Since the schools are empty, the students still have to learn. But New York City officials say schools can't use Zoom citing security concerns at the video conferencing service.
"Providing a safe distance learning experience for our students is essential. After further review of security concerns, schools should stop using Zoom as soon as possible," said Danielle Filson, spokeswoman for the New York Department of Education. "Remote learning offers many new components, and we make decisions in real time in the best interest of our employees and students."
Instead, the city's education department is converting schools to Microsoft teams that, according to the spokesman, have "the same skills with appropriate security measures."
The ban will affect around 1.1 million students in more than 1,800 schools in the city's five districts. The decision to ban zoom from schools was made in part by the New York Cyber Command, which was launched in 2018 to ensure the safety of the city's residents.
Zoom didn't comment immediately.
The news of the ban comes after a flood of criticism of the company's security policies and privacy practices as hundreds of millions of users forced to work during the pandemic from home access the video calling platform. On Friday, Zoom's managing director apologized for "mistakenly" routing some calls through China after researchers announced that the setup would put encrypted calls at risk of being intercepted by Chinese authorities. Zoom also apologized for the fact that his service was encrypted all the time when it wasn't.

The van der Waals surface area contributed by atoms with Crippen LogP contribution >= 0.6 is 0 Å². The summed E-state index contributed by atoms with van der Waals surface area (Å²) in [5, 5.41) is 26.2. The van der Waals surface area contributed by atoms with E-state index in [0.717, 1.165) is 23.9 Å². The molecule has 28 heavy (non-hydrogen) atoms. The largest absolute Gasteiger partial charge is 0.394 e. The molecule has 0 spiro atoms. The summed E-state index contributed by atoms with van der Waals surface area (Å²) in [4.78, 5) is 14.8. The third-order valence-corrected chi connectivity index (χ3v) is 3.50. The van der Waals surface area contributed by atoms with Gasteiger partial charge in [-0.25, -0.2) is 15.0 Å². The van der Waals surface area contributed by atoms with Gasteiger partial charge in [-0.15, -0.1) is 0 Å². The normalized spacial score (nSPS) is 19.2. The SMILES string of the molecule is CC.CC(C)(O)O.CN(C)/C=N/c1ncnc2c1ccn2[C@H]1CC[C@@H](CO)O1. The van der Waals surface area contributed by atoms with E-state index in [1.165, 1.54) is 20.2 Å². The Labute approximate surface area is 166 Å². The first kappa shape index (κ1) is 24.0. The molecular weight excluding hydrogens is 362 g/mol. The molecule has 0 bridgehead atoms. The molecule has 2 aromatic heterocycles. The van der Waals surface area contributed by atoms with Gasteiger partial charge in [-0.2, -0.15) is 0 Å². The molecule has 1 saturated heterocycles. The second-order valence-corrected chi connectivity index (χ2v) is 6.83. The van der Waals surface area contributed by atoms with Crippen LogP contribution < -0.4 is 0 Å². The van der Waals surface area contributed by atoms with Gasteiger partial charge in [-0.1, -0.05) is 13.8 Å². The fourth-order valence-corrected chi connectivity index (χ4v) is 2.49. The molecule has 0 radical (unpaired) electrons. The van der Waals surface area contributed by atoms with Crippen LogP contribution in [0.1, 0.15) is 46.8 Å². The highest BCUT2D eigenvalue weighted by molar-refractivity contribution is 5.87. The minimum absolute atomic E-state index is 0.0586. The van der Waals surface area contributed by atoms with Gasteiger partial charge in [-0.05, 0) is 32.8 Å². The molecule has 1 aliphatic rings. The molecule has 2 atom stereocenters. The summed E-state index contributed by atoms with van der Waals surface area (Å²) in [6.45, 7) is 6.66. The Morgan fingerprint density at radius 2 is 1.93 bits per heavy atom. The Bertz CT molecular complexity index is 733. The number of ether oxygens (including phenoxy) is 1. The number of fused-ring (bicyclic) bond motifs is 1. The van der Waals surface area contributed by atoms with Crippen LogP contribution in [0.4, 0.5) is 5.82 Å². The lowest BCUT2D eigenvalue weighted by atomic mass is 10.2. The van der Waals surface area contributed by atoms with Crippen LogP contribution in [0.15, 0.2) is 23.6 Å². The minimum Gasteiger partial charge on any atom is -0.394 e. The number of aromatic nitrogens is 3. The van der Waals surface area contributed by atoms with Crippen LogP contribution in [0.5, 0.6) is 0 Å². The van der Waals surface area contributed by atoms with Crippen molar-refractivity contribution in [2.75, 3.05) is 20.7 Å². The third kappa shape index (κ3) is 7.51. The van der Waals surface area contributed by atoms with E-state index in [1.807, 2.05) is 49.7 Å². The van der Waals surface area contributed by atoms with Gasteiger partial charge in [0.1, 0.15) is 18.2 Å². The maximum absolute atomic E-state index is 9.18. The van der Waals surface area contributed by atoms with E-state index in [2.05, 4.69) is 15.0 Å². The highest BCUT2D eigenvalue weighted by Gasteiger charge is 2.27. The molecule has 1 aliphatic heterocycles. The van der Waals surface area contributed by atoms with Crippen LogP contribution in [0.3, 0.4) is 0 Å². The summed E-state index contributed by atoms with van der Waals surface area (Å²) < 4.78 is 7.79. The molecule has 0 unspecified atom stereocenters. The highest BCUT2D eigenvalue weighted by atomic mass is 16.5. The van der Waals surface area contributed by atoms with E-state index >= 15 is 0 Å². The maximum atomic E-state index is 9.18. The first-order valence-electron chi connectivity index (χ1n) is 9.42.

Zoom also changed its default settings to enable passwords for video calls by default after a wave of zoom bombing attacks, in which unprotected calls were attacked by trolls and sent abusive content.
The transition should not be easy for all schools. As Chalkbeat reported for the first time, Zoom quickly became the popular video calling service of choice after city schools closed on March 16. However, a school principal in Brooklyn warned the publication that moving away from Zoom would make it more difficult to remotely teach their classes an "awkwardness" of Microsoft service.
The city spokesman said that he had "several weeks" trained schools in Microsoft teams.
However, the spokesman did not rule out a possible return to Zoom, saying that the department "will continue to review and monitor developments with Zoom" and will keep schools informed of changes.